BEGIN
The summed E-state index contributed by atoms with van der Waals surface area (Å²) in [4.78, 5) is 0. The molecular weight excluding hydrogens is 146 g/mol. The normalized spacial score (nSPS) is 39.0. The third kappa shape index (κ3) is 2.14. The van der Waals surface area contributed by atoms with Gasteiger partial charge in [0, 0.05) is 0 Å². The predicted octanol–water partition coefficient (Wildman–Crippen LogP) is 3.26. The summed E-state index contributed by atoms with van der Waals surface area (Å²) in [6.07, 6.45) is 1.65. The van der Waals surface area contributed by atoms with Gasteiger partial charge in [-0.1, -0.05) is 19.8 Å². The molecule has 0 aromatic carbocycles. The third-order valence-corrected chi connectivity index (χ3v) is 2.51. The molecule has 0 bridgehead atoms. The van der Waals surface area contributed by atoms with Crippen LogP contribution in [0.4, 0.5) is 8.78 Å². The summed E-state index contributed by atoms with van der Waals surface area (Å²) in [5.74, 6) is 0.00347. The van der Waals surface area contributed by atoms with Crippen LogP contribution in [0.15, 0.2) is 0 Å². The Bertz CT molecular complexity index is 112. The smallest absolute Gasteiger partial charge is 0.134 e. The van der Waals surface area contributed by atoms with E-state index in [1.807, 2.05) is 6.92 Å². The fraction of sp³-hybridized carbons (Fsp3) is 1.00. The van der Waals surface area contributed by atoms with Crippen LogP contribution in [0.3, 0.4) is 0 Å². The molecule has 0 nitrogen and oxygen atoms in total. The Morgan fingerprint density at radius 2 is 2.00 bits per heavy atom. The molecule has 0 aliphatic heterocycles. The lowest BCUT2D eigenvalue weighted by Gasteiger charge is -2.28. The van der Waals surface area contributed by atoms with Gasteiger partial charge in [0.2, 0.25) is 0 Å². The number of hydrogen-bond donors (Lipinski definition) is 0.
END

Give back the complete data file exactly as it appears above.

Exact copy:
The summed E-state index contributed by atoms with van der Waals surface area (Å²) in [4.78, 5) is 0. The molecular weight excluding hydrogens is 146 g/mol. The normalized spacial score (nSPS) is 39.0. The third kappa shape index (κ3) is 2.14. The van der Waals surface area contributed by atoms with Gasteiger partial charge in [0, 0.05) is 0 Å². The predicted octanol–water partition coefficient (Wildman–Crippen LogP) is 3.26. The summed E-state index contributed by atoms with van der Waals surface area (Å²) in [6.07, 6.45) is 1.65. The van der Waals surface area contributed by atoms with Gasteiger partial charge in [-0.1, -0.05) is 19.8 Å². The molecule has 0 aromatic carbocycles. The third-order valence-corrected chi connectivity index (χ3v) is 2.51. The molecule has 0 bridgehead atoms. The van der Waals surface area contributed by atoms with Crippen LogP contribution in [0.4, 0.5) is 8.78 Å². The summed E-state index contributed by atoms with van der Waals surface area (Å²) in [5.74, 6) is 0.00347. The van der Waals surface area contributed by atoms with Crippen LogP contribution in [0.15, 0.2) is 0 Å². The Bertz CT molecular complexity index is 112. The smallest absolute Gasteiger partial charge is 0.134 e. The van der Waals surface area contributed by atoms with E-state index in [1.807, 2.05) is 6.92 Å². The fraction of sp³-hybridized carbons (Fsp3) is 1.00. The van der Waals surface area contributed by atoms with Crippen LogP contribution in [0.3, 0.4) is 0 Å². The molecule has 0 nitrogen and oxygen atoms in total. The Morgan fingerprint density at radius 2 is 2.00 bits per heavy atom. The molecule has 0 aliphatic heterocycles. The lowest BCUT2D eigenvalue weighted by Gasteiger charge is -2.28. The van der Waals surface area contributed by atoms with Gasteiger partial charge in [0.2, 0.25) is 0 Å². The number of hydrogen-bond donors (Lipinski definition) is 0.